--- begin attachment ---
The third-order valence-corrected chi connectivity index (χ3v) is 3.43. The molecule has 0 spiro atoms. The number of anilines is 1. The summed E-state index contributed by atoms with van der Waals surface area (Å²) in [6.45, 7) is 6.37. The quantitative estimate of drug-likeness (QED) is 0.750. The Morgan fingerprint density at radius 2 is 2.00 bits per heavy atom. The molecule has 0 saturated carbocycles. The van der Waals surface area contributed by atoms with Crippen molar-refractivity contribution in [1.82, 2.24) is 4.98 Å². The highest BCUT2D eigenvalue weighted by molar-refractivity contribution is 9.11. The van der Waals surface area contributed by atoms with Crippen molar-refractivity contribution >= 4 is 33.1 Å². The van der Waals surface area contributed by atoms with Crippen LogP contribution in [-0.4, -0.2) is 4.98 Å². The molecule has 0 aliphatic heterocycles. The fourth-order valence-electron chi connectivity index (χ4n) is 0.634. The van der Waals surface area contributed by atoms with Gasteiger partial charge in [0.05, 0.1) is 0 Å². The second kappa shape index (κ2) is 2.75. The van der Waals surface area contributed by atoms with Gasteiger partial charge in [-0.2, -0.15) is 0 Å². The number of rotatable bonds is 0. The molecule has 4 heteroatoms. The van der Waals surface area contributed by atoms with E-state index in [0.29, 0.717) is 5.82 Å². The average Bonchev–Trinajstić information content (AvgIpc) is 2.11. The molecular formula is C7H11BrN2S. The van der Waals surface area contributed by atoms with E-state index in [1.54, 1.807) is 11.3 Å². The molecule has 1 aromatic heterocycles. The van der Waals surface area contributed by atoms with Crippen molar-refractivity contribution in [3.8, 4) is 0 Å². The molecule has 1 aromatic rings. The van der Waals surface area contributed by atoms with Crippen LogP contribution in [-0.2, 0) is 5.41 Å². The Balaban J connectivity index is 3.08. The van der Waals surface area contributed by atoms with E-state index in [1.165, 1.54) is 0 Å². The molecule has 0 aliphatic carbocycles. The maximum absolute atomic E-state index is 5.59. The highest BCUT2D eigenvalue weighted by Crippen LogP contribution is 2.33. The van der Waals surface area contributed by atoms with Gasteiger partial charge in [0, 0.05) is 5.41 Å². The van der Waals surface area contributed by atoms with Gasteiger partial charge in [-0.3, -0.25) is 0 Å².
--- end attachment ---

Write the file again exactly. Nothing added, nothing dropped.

The third-order valence-corrected chi connectivity index (χ3v) is 3.43. The molecule has 0 spiro atoms. The number of anilines is 1. The summed E-state index contributed by atoms with van der Waals surface area (Å²) in [6.45, 7) is 6.37. The quantitative estimate of drug-likeness (QED) is 0.750. The Morgan fingerprint density at radius 2 is 2.00 bits per heavy atom. The molecule has 0 saturated carbocycles. The van der Waals surface area contributed by atoms with Crippen molar-refractivity contribution in [1.82, 2.24) is 4.98 Å². The highest BCUT2D eigenvalue weighted by molar-refractivity contribution is 9.11. The van der Waals surface area contributed by atoms with Crippen molar-refractivity contribution >= 4 is 33.1 Å². The van der Waals surface area contributed by atoms with Crippen LogP contribution in [-0.4, -0.2) is 4.98 Å². The molecule has 0 aliphatic heterocycles. The fourth-order valence-electron chi connectivity index (χ4n) is 0.634. The van der Waals surface area contributed by atoms with Gasteiger partial charge in [0.05, 0.1) is 0 Å². The second kappa shape index (κ2) is 2.75. The van der Waals surface area contributed by atoms with Gasteiger partial charge in [-0.2, -0.15) is 0 Å². The number of rotatable bonds is 0. The molecule has 4 heteroatoms. The van der Waals surface area contributed by atoms with E-state index in [0.29, 0.717) is 5.82 Å². The average Bonchev–Trinajstić information content (AvgIpc) is 2.11. The molecular formula is C7H11BrN2S. The van der Waals surface area contributed by atoms with E-state index in [1.54, 1.807) is 11.3 Å². The molecule has 1 aromatic heterocycles. The van der Waals surface area contributed by atoms with Crippen molar-refractivity contribution in [3.8, 4) is 0 Å². The molecule has 1 aromatic rings. The van der Waals surface area contributed by atoms with Crippen LogP contribution in [-0.2, 0) is 5.41 Å². The Balaban J connectivity index is 3.08. The van der Waals surface area contributed by atoms with E-state index in [1.165, 1.54) is 0 Å². The molecule has 0 aliphatic carbocycles. The maximum absolute atomic E-state index is 5.59. The highest BCUT2D eigenvalue weighted by Crippen LogP contribution is 2.33. The van der Waals surface area contributed by atoms with Gasteiger partial charge in [0, 0.05) is 5.41 Å². The van der Waals surface area contributed by atoms with Gasteiger partial charge in [-0.3, -0.25) is 0 Å².